SBJ/January 21 - 27, 2002/Opinion

A tough racial barrier comes down

Notre Dame may have cracked one of sports' toughest racial barriers by hiring Tyrone Willingham as its head football coach on New Year's Day. While there have been a handful of other African-American head coaches in college football, this is sports' most segregated major position. And Notre Dame is the most storied program in the history of the game.

Tyrone Willingham

Athletic Director Kevin White inherited a university program that had no African-American head coach in any sport. Was White simply out to hire a person of color? If he was, then his first offer would not have been to George O'Leary. I met with White last year when he told me he was committed to the issue of diversity at Notre Dame. One of his first hires was Bernard Muir as an associate athletic director. He became Notre Dame's only African-American in a senior post. White emphasized that he needed the best person available to fill that key post, and he got Muir after years of service at the NCAA.

Now White feels he got the best person available in Willingham. It would be hard to find a better fit. Willingham coached at what might be the only comparable program in the nation regarding top athletic and academic achievement — Stanford. Father Edward Malloy, the president of Notre Dame, noted that he was "the very best coach who was appropriate for Notre Dame and all that it represents."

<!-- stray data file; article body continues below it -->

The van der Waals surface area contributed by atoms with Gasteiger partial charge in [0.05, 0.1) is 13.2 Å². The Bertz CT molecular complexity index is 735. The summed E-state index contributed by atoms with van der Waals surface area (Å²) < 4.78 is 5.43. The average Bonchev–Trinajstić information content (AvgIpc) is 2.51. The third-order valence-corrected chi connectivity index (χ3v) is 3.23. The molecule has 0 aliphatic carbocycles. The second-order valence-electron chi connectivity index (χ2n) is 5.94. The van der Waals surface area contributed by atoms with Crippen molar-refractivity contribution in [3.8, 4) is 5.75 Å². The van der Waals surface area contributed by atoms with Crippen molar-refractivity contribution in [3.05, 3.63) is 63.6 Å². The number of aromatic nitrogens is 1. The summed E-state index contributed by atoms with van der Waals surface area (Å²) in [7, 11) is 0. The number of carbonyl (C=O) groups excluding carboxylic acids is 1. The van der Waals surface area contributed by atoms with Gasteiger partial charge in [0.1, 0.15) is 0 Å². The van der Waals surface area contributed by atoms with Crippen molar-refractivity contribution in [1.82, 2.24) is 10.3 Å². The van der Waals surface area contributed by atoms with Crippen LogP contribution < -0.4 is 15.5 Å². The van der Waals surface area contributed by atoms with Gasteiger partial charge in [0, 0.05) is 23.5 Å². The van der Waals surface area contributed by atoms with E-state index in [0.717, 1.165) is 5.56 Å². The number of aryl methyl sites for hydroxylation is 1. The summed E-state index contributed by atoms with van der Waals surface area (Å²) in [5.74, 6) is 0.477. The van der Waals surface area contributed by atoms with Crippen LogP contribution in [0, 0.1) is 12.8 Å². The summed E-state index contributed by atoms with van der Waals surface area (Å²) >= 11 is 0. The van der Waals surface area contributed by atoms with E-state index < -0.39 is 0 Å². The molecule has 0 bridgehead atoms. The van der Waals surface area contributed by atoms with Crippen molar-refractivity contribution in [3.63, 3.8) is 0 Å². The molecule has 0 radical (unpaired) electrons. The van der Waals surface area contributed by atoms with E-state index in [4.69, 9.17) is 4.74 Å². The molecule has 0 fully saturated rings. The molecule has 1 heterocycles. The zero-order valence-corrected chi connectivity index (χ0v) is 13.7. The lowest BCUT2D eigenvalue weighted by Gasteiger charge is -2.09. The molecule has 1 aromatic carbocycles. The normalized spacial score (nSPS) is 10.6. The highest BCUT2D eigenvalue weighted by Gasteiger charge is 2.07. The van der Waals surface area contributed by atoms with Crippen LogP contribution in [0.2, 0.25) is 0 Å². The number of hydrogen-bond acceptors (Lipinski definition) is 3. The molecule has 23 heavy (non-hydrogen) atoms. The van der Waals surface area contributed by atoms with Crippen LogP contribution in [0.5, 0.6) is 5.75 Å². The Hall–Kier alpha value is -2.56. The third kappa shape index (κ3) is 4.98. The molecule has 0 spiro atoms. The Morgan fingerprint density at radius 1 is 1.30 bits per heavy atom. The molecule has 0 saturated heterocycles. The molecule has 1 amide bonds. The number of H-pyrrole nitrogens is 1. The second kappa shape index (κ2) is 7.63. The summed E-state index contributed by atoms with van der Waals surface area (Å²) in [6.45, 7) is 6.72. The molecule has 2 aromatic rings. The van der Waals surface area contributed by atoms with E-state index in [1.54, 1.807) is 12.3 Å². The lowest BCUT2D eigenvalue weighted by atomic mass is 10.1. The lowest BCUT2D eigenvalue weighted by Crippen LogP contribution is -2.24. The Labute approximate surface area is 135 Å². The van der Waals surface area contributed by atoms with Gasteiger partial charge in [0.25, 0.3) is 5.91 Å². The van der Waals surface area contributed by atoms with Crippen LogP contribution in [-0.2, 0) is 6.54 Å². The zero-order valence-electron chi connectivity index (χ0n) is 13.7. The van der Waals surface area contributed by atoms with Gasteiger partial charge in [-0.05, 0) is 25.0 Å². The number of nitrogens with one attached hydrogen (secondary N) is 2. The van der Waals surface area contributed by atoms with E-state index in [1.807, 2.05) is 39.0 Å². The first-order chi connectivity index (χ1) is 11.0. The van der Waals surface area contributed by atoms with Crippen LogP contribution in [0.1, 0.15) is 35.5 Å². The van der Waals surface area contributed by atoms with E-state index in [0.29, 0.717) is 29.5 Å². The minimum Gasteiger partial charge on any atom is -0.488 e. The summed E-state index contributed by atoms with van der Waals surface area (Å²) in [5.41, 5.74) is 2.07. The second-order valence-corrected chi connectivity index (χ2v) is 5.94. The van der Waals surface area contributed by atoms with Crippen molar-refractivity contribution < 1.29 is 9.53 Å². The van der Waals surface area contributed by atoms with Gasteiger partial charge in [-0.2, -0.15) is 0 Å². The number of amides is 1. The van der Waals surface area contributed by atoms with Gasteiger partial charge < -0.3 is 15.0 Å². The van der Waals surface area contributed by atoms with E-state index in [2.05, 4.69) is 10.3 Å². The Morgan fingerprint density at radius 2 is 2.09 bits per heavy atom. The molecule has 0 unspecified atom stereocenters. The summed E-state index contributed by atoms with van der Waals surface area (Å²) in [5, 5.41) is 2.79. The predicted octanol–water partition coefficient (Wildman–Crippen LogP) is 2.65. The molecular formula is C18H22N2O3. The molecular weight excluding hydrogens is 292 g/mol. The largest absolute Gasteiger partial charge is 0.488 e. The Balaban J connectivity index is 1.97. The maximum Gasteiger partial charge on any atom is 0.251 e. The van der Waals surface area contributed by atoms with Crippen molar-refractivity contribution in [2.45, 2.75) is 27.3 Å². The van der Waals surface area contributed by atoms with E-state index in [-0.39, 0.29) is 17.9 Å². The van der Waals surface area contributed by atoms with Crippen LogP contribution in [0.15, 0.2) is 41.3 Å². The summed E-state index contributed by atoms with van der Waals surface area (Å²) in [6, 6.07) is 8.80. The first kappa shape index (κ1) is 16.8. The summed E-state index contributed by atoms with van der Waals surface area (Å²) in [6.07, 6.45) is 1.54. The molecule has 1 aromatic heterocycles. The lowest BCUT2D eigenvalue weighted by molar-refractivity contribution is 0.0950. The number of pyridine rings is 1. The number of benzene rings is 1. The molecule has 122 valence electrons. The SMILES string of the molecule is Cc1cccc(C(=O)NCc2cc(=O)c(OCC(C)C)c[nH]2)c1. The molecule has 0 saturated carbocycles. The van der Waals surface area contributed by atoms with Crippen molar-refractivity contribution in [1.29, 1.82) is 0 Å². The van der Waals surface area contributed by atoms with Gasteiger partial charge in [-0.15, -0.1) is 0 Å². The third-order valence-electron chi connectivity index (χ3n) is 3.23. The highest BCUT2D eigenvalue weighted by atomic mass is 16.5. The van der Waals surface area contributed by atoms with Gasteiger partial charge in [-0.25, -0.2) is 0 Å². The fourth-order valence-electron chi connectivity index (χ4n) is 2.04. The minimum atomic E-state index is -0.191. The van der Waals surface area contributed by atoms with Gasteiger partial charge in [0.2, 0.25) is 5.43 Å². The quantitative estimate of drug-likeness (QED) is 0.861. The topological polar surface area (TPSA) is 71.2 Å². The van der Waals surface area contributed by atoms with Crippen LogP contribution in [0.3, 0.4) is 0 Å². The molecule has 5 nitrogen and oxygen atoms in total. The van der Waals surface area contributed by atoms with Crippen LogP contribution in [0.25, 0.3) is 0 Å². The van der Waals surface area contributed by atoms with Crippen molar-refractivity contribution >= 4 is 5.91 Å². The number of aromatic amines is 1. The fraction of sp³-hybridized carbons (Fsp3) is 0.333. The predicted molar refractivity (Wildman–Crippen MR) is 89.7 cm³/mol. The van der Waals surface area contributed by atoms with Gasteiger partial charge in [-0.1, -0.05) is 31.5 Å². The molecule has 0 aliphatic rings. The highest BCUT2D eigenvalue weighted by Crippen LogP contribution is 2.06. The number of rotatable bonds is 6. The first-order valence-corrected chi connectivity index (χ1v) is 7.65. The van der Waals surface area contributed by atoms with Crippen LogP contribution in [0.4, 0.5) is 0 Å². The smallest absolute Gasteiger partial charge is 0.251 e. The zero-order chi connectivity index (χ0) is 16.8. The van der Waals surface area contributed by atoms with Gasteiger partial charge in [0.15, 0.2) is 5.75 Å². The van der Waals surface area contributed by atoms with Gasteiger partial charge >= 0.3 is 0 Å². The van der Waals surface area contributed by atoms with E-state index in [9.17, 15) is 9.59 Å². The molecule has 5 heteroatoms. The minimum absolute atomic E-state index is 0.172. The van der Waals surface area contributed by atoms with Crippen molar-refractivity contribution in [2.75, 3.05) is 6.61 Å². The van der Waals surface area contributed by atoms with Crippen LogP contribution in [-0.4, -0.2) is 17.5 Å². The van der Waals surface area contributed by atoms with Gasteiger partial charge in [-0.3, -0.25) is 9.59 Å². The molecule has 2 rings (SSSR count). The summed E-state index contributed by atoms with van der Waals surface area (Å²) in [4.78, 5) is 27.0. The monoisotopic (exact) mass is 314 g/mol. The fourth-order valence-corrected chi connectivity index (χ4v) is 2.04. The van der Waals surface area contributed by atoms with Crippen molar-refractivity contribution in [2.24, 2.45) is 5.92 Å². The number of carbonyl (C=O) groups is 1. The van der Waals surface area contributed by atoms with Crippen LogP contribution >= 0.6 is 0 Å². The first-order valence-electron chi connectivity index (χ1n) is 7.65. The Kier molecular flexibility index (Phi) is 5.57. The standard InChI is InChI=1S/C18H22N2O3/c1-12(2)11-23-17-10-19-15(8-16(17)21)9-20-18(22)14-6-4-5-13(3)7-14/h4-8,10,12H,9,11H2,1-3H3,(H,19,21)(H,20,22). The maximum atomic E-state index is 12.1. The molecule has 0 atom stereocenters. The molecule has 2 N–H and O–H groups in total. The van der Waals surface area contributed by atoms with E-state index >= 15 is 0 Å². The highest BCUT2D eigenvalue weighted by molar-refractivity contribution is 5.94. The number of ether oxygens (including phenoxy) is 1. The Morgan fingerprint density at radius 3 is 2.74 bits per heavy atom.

In his last seven years, Willingham took Stanford to four bowl games, was Pac-10 Coach of the Year twice, and this year had a top 10 BCS ranking. His student athletes had a high graduation rate and represented the university as leaders and not troublemakers, as sometimes happens in top 10 programs.

What will he face at Notre Dame? Expectations are high that a Notre Dame coach will achieve great things on the field. History says so, and alumni demand that history be repeated, even if the university has not met those historical standards for many years.

Many have said that Notre Dame cannot uphold its academic standards and return to the glory years of football. I am betting there will be many African-American parents who have bright and talented sons and will now want them to choose Notre Dame. There are so many winning programs to choose from, such as Michigan, Michigan State, Penn State, Florida, Florida State and Nebraska. I believe Notre Dame just got a competitive edge in recruiting by hiring Willingham.

As an African-American, Willingham might face a skeptical group within the Notre Dame alumni. After all these years with no African-American coaches in any sport, to have an African-American in their most important sport has no doubt created an uncomfortable buzz among some alums.

Other African-Americans who broke barriers as coaches or general managers discovered that when they won big, the fans joined the parade. When they lost, the parade got rained out no matter what color the coach was. Willingham has to win big on the field at Notre Dame to succeed there.